yelled at the top of my lungs. I moved away from Minty to approach the fire. “Run!” I repeated.
“Ridley, your back,” Minty said from behind me.
I turned toward him and that’s when I heard the frightened screams erupt from several girls that were standing around.
“What?” I asked, twisting my arm to reach behind me. When I drew my fingers away, they were bloody.
I looked up at Minty. He was staring at my sticky red hand.
“Minty, we’ve got to get everyone out of the woods.”
It wasn’t hard to convince the already-scared girls to stick together and get the heck out of dodge, and I found that the more reluctant partiers were easier to motivate once I showed them my back. I saw Minty pointing to me a couple of times and realized that he was using the same tactic. No one wanted to be shredded for the sake of a party.
When everyone was heading quickly back to the road, to their cars, Minty crossed behind the fire, over to me.
“Let’s go, Ridley. We need to get you to the hospital.”
Minty paled visibly. “He- he—”
“He went to take a leak right after you left.”
Minty was afraid Drew might be in danger. After learning that Drew had disappeared into the woods shortly after I had, I was even more afraid that Drew might be the danger.
“Minty, we’ve got to get out of here.”
“I can’t leave—”
“Minty, there’s nothing we can do for him now. We’ll never find him in the dark.”
I saw the indecision on Minty’s face as he warred between self preservation and loyalty to his friend.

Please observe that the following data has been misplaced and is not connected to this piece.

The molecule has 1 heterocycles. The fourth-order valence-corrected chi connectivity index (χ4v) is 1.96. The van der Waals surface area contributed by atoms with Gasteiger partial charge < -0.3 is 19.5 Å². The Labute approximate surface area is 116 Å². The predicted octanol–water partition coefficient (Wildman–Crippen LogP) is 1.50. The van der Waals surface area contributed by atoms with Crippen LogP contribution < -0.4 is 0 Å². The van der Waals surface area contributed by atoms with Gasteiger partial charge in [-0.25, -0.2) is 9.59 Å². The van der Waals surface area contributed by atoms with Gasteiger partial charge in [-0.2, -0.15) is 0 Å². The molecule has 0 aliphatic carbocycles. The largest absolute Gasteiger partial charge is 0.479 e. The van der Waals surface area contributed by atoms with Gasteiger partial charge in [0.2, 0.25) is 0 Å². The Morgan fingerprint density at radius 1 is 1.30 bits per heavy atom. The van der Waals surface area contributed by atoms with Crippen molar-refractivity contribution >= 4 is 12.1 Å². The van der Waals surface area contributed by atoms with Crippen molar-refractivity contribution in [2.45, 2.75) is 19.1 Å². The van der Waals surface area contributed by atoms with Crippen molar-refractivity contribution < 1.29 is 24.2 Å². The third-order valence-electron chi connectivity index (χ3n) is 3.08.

“Minty, he wouldn’t want you to die looking for him.”
I hated to be the one encouraging someone else to leave a friend behind, but Minty had no idea what Drew might have become, what he could be capable of.
And unfortunately, he would never know that I wasn’t intentionally sacrificing Drew’s life for his, that I wasn’t a coward. He would just have to think poorly of me. It was the only way.
Finally, after a few more seconds of hesitation, Minty nodded and we quickly hurried after the crowd.
As we walked, neither of us said a word. We were both lost in thought, though I doubted the same thoughts. He was feeling guilty for leaving his friend, yet afraid for his own safety. I was wondering how in the world I could’ve missed that Drew was a vampire.
It took some fancy talking to get Minty to forego taking me to the hospital himself. I knew he felt indebted to me, like I’d saved his life and he needed to return the favor. But I finally got him to see that I would get into huge trouble if I left my car abandoned by the side of the road.
Reluctantly, he dropped me off at my Civic. He wanted to follow me to the hospital, but I deterred him, telling him he needed to make sure that as many people as he could find got out of the woods without harm. I could tell by the determined look on his face that he would take that mission seriously. I almost expected him to salute me or say “Aye, aye, Cap’n.”
Once I was alone, I hopped in the car, jerked out my cell and started speed dialing. I tried Summer’s phone and got no answer. I tried Aisha’s phone and got no answer. Then I tried them both again. And again. And again.
When it became glaringly obvious that redial wasn’t going to magically make them pick up the phone, I started the car and headed home. On the way, more than ever, I wished that I had some way of reaching Bo. I had questions, concerns, doubts. I needed to feel that amazing buzz of his closeness, to let it drown out everything but Bo and the overwhelming feelings that I had for him.
I drove to the house, hoping that Mom and Dad would be asleep. And, much to my relief, they were. Dad would be tired from his flight and Mom would be fighting an addiction. Both led very fatiguing lives, but in two totally different ways.
The next morning I woke with my cell phone plastered to my face where I’d slept on it.